As the Nov. 4 election approaches, some fear that unfair confusion could exist about the voting eligibility of people with criminal records.
According to a report released by the Sentencing Project and two studies by the American Civil Liberties Union, all released today, hundreds of thousands of people convicted of crimes might be unfairly discouraged from registering to vote despite having served their sentences and becoming eligible to vote again.
In a conference call with reporters today, Erika Wood, deputy director of the Democracy Program at the Brennan Center, which joined the ACLU on a study titled, "De Facto Disenfranchisement," said election officials are rarely given instruction on how to properly handle these now-eligible individuals.
"The jumble of registration rules and election officials’ understandable confusion about them contributes to a disturbing national trend towards the de facto disenfranchisement of people with criminal convictions,” Wood says. “And it’s unlikely that people who are told they can’t vote one time will make the effort to follow up.”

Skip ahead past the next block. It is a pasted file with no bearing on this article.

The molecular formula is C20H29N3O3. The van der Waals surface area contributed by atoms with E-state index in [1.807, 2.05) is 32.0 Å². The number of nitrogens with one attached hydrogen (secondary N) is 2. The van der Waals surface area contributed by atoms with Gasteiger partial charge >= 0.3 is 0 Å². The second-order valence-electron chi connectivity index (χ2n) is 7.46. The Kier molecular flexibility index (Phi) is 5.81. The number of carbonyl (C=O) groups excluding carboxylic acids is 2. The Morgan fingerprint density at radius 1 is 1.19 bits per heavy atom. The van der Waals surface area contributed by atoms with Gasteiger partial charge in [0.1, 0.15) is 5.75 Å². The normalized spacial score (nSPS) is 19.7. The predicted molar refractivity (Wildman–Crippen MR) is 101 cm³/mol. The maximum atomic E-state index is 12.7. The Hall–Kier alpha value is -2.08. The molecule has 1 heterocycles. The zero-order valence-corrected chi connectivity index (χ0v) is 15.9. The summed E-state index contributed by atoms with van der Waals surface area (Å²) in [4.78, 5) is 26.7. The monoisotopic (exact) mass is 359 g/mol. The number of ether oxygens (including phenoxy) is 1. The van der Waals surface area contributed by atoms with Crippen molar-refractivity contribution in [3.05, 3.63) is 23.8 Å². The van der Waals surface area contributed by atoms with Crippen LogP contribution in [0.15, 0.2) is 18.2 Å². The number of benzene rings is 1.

Wood says there is an “across-the-country need” to educate both people with criminal records and election officials to address the issue.
Wood says people with past convictions need to be better informed about when they lose the right to vote and at what point they become eligible again. She also says they should not have to fill out a form to apply for eligibility; it should be automatic.
Nicole Kief, state strategist with the American Civil Liberties Union’s Racial Justice Program who wrote “Voting With A Criminal Record: How Registration Forms Frustrate Democracy,” says another problem facing people with a criminal record are confusing forms that may not make it clear who is eligible to register.
Kief cited one example in South Carolina where the state’s registration application requires applicants to swear, ‘I am not confined in any public prison resulting from a conviction of a crime.” Because the form does not differentiate between felony and misdemeanor convictions, she says some people might be unfairly led to believe that a misdemeanor conviction makes them ineligible.
To address these issues, Sen. Russ Feingold (D-Wis.) and Rep. John Conyers (D-Mich.) introduced the Democracy Restoration Act last week that would permit citizens to vote in federal elections upon their release from prison.